Tuesday, December 16, 2008

12.12.08: Chonqing/Yangtze River

Every trip has its low points, and after many highlights, I think we've hit ours. On the insane chicken/duck bus ride I mentioned a few entries ago, we were told that the five-star cruise that we were supposed to take down the Yangtze River (usually a highlight of this itinerary) stopped running in winter, and we would be taking a "regular" Chinese boat. That also meant that we would be spending the first night in Chonqing rather than on board. We arrived in Chonqing to discover that it is a filthy, putrid, stinkhole of a city, with brown smog so thick that it makes L.A. look like a Fresh Air Fund destination.

We wasted a day there, only to be sorely disappointed in thinking that we might find some relief once we got on our boat, another 3.5 hour bus ride away.

The boat literally looked like a giant, floating tin can. Our "first class" cabin smelled like a mixture of piss and cigarettes, due in part to the fact that the toilet in our room is just a porcelain hole in the ground akin to a really bad port-a-potty with no seat. By the way, you have to stand over said hole to shower. The sheets were filthy and the drawers below our bed (which is a series of wooden slats covered by a 1/2 inch piece of foam) were filled with RAT TURDS. By the way, the heater didn't work. Did I mention it's winter?

(Our floating home away from home)

Upon arrival, our local guide told us to keep the windows locked at night because if we docked, people from local villages might try to sneak in. GREAT. I spent the first night shivering, shifting from side to side, trying not to breathe through my nose, holding in my pee, and worrying that rats would crawl out from under my bed or a Chinese pirate would swoop in through the window.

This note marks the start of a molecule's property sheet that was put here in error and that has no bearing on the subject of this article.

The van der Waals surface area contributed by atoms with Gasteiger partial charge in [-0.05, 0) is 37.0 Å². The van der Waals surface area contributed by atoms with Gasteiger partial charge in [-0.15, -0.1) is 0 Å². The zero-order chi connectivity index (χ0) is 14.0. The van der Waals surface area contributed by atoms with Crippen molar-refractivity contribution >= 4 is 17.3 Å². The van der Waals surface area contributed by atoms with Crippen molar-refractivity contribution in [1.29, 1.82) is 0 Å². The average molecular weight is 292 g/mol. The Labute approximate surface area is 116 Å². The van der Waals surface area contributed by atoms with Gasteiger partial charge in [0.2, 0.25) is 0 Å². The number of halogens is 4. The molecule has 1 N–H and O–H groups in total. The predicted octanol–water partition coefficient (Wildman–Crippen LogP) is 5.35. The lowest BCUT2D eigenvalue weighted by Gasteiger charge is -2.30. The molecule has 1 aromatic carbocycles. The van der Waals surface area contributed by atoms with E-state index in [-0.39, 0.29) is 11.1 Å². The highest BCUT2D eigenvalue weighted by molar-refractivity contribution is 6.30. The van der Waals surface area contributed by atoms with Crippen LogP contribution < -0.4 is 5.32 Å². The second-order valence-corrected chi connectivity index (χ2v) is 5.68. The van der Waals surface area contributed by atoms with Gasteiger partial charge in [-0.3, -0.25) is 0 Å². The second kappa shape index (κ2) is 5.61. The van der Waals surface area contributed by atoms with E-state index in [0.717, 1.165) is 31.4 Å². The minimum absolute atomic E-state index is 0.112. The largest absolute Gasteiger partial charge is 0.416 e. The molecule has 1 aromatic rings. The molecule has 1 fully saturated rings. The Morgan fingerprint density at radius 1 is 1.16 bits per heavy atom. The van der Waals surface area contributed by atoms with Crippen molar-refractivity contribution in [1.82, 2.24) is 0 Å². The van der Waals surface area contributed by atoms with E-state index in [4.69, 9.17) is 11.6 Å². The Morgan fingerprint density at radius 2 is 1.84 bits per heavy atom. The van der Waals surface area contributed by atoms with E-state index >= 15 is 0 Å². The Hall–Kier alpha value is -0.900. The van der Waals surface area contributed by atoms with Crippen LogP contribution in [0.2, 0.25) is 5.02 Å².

You'd think at least we could escape our rooms for a more pleasant, public area of the boat. Yeah, not so much. Our highly unappetizing dinner the first night was served in a dining room that we shared with a large table of rowdy Chinese men playing a drinking game with some crazy, 60% alcohol rice wine. Our food was nothing short of revolting, with one dish resembling a cess pool. Seth swore a hand of the undead was going to rise out of it. To make matters worse, the men frequently made big productions out of clearing their throats and hocking big lugies right onto the carpet. It's one thing to spit on the street, which the Chinese do constantly, but nothing will curb my appetite like a green wad of phlegm landing next to my foot while I'm trying to eat dinner. Ewwwwwwwwwwww!

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